Timeline of The Gambia's electoral crisis

Wednesday January 18 2017

Supporters of the newly elected Gambia's

Supporters of the newly elected Gambia's President Adama Barrow tear down posters of the incumbent Yahya Jammeh in Serekunda on December 2, 2016. PHOTO | AFP 

By AFP
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BANJUL

Here is a timeline of developments since the December election in which President Yahya Jammeh of the Gambia lost to opponent Adama Barrow:

JAMMEH CONCEDES DEFEAT

- December 1, 2016: Gambians go to the polls to choose their new president from three candidates, including incumbent Jammeh, who has ruled with an iron fist for 22 years, and Barrow, representing a large opposition coalition.

A day later the electoral commission announces that Barrow has won, to scenes of jubilation on the streets.

Jammeh concedes defeat, congratulating Barrow for his "clear victory", adding: "I wish him all the best and I wish all Gambians the best."

- December 3: Barrow holds talks with his team to plot his transition to power, telling reporters: "We are not witch-hunting anybody, nothing is personal."

OPPOSITION FREED

- December 5: Gambian opposition leader Ousainou Darboe, who was jailed in July for taking part in a protest, is freed on bail with 18 others.

In the following days some 40 other members of the opposition are also freed.

JAMMEH U-TURN

- December 6: The electoral commission says that Barrow has won the election more narrowly than originally thought, and with a lower turnout. He garnered 43.2 percent and Jammeh 39.6 percent of the vote. Third party candidate Mama Kandeh took 17.1 percent.

- On December 9 Jammeh announces he has changed his mind, saying: "In the same way that I accepted the results faithfully believing that the Independent Electoral Commission was independent and honest and reliable, I hereby reject the results in totality."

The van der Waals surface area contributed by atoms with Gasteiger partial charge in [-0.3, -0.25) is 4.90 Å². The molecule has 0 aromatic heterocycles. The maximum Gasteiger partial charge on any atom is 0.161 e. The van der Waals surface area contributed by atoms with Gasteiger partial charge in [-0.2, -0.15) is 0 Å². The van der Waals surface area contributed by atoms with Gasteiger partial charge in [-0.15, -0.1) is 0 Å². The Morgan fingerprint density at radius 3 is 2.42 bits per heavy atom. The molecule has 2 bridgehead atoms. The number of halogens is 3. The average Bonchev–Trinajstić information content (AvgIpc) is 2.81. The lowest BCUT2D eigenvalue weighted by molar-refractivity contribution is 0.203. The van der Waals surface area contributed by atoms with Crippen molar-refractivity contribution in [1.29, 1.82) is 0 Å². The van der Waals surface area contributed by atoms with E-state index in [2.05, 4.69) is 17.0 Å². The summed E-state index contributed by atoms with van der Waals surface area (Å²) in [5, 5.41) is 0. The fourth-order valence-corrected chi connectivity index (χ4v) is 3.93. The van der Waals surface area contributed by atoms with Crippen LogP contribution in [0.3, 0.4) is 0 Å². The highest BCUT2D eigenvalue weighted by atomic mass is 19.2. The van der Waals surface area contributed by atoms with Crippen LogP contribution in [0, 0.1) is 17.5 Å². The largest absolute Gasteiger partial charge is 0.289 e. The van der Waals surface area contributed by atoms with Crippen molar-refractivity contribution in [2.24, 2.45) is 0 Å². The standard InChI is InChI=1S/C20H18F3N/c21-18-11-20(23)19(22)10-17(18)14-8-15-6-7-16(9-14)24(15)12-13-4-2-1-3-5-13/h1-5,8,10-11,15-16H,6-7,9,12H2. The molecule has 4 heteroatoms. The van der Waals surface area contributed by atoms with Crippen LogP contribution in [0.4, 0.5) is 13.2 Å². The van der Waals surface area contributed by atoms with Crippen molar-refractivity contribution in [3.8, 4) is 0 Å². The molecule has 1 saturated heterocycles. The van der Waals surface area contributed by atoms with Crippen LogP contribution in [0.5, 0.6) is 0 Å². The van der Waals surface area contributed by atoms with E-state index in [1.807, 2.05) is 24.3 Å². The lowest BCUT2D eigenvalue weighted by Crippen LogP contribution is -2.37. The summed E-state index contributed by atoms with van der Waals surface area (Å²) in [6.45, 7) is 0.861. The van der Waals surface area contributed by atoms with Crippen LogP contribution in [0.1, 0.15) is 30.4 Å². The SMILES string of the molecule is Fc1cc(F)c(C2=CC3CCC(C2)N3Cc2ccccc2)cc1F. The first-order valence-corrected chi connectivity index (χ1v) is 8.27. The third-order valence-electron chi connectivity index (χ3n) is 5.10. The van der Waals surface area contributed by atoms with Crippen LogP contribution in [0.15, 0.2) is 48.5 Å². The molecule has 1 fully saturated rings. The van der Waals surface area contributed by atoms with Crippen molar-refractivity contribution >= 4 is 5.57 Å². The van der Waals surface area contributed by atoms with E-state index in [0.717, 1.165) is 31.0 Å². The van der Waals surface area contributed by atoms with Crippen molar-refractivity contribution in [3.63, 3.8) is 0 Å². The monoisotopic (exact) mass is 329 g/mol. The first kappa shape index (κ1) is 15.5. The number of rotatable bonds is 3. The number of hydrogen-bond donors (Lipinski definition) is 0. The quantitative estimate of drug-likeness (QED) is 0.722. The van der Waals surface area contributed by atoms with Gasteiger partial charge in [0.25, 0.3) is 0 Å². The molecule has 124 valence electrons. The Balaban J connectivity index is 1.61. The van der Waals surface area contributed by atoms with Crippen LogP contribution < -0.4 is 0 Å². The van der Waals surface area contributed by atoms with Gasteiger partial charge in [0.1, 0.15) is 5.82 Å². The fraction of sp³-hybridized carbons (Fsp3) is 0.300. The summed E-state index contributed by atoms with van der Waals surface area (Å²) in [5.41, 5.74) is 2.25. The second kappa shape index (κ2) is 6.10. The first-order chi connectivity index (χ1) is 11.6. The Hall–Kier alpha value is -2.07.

He lodges a complaint with the Supreme Court to overturn the result.

The defiance sparks global concern, with the UN Security Council among those demanding Jammeh hand over power.

JAMMEH URGED TO GO

- December 13: Heads of state from West African regional bloc ECOWAS are sent to Gambia, but do not manage to persuade Jammeh to acknowledge his defeat. A new mission takes place a month later.

- On December 31 Jammeh accuses ECOWAS of declaring "war".

SUPREME COURT STALLS

- January 4, 2017: The army chief reaffirms his loyalty to Jammeh.

- January 9: Jammeh fires 12 ambassadors after they called for him to step aside. Several ministers have since been fired or resigned.

- January 10: The Gambia's chief Supreme Court justice says Jammeh's legal challenge against the result will not be heard for several months.

- January 13: The African Union (AU) urges Jammeh to respect the results and quit power peacefully, warning of "serious consequences". It says it will not recognise him "as of 19 January 2017".

Thousands of Gambians fearing unrest cross the border into neighbouring Senegal and further afield to Guinea-Bissau, according to the United Nations refugee agency and Guinea-Bissau officials.

BARROW IN SENEGAL

- January 15: Senegalese President Macky Sall announces that he has agreed to "welcome Gambian president-elect Adama Barrow in Dakar until his inauguration," on January 19.

- January 16: The Gambia's top judge pulls out of hearing a bid by Jammeh to halt the inauguration. Seven foreign journalists are barred from entering the country.

State of emergency

- January 17: Jammeh declares a state of emergency, saying foreign powers had created an "unwarranted hostile atmosphere, threatening the sovereignty, peace, security and stability of the country," forcing him to act.